From the Ohio state legislature tackling the “fail first” provision insurances put in place to keep patients with advanced cancer on generic drugs that are less effective to COVID-19 becoming the third leading cause of death in the United States behind cancer, here’s what happened in the cancer landscape this week.
Ohio Governor Mike DeWine has signed into law a new piece of legislation that will give patients with stage 4 cancer immediate access to newer, targeted cancer therapies.
The new bill eliminates the “fail first” option from being considered when the insurance would want the patient to first try a drug the insurance prefers and fail on that one. According to experts, who worked on the bill with lawmakers, this will save the patients time by avoiding generic less effective treatments and making them readily considered for newer therapies.
The bill was a bi-partisan effort from Ohio state lawmakers in conjunction with The Ohio State University Comprehensive Cancer Center and makes all insurers in Ohio eliminate the “fail first” provision.
While small business owner Marie Liburdi lost her Teaching Toys toy store due to COVID-19, she was able to donate her last bit of inventory to pediatric patients with cancer.
Liburdi lost two businesses due to COVID-19 shutdowns, but instead of clearing her inventory she donated all of her toys to The Bottomless Toy Chest, a Michigan nonprofit that delivers toys to pediatric patients with cancer going through treatment. The number of toys Liburdi donated added up to the thousands, a gift the children won’t soon forget.
"To get these toys at this time is really going to help us not only be able to continue our program but to expand it," Mickey Guisewite, executive director of the Bottomless Toy Chest he started the charity in her son’s honor, said in an interview.
Cancer survivor Jake Teitelbaum is looking to give back to young patients with cancer by sprucing up their treatment wardrobes with customized non-slip hospital socks.
Teitelbaum met his friend Zamari in chemotherapy and they both bonded over the fact that their tacky, beige, ugly non-slip socks stood out to them. To combat that, Zamari made custom socks that helped her feel better and stand out more. Together the two started creating more designs that they shared online with other going through cancer, and Teitelbaum was able to found Resilience Gives to sell and donate the socks to patients with cancer who wanted them.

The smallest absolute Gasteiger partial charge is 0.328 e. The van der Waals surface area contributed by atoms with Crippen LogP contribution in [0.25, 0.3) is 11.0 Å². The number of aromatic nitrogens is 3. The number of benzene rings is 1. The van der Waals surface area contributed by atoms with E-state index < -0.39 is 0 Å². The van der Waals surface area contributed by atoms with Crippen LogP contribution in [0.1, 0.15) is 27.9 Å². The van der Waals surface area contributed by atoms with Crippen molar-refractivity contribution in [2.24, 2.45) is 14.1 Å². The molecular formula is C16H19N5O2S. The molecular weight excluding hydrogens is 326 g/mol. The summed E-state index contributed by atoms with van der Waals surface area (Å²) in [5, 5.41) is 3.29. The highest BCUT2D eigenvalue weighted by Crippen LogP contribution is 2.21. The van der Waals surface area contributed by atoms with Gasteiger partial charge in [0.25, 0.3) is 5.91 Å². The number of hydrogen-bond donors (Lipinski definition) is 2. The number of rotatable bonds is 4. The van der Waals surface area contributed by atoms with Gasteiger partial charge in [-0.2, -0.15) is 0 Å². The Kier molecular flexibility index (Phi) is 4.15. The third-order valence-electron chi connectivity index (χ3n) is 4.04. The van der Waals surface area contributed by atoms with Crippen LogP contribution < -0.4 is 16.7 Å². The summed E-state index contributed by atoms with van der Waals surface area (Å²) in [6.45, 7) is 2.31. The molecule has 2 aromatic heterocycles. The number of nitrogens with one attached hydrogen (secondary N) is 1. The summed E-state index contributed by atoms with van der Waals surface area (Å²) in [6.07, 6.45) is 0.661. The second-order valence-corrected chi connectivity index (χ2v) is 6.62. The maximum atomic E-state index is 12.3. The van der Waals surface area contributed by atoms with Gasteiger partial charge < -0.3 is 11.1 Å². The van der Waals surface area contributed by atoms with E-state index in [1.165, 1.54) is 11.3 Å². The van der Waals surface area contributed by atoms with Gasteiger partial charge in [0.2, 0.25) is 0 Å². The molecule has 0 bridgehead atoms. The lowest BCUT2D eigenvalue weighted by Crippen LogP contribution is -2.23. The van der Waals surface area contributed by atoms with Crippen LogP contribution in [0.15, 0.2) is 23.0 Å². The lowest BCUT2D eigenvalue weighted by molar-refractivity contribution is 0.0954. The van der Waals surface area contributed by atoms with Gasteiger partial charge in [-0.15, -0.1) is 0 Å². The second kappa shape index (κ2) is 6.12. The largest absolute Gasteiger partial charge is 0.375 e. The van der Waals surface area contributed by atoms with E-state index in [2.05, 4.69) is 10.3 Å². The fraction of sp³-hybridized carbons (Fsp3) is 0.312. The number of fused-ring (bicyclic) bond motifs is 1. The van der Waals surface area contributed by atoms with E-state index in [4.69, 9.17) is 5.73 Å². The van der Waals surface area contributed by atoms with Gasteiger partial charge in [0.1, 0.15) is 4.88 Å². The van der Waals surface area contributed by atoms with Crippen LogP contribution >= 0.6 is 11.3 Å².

"We started having a lot of people sending in photos of themselves wearing Zamari's socks out and about. And for this 14-year-old who was battling non-Hodgkin's lymphoma, it was this little bright spot of, 'Wow, there are all these people out in the world thinking of me as I'm going through this journey,” Teitelbaum said in an interview. Now partnered with the Paying It Forward Initiative they plan to donate 10,000 pairs to children hospitals across the country.
2020 is the deadliest year in U.S. history as the country is on track to see more than 3.2 million deaths this year as the COVID-19 death toll rises, now the third leading cause of death behind heart disease and cancer.
In 2019, overall deaths saw an increase in large part due to lung cancer deaths being prevented by treatment, but this year has seen a 15% year over year increase thanks to the COVID-19 pandemic and its impact on other mortality risks. By the end of 2020 overall life expectancy could have dropped by 3 years.
“This would mark the largest single-year percentage leap since 1918, when tens of thousands of U.S. soldiers died in World War I and hundreds of thousands of Americans died in a flu pandemic,” stated a report from the Associated Press.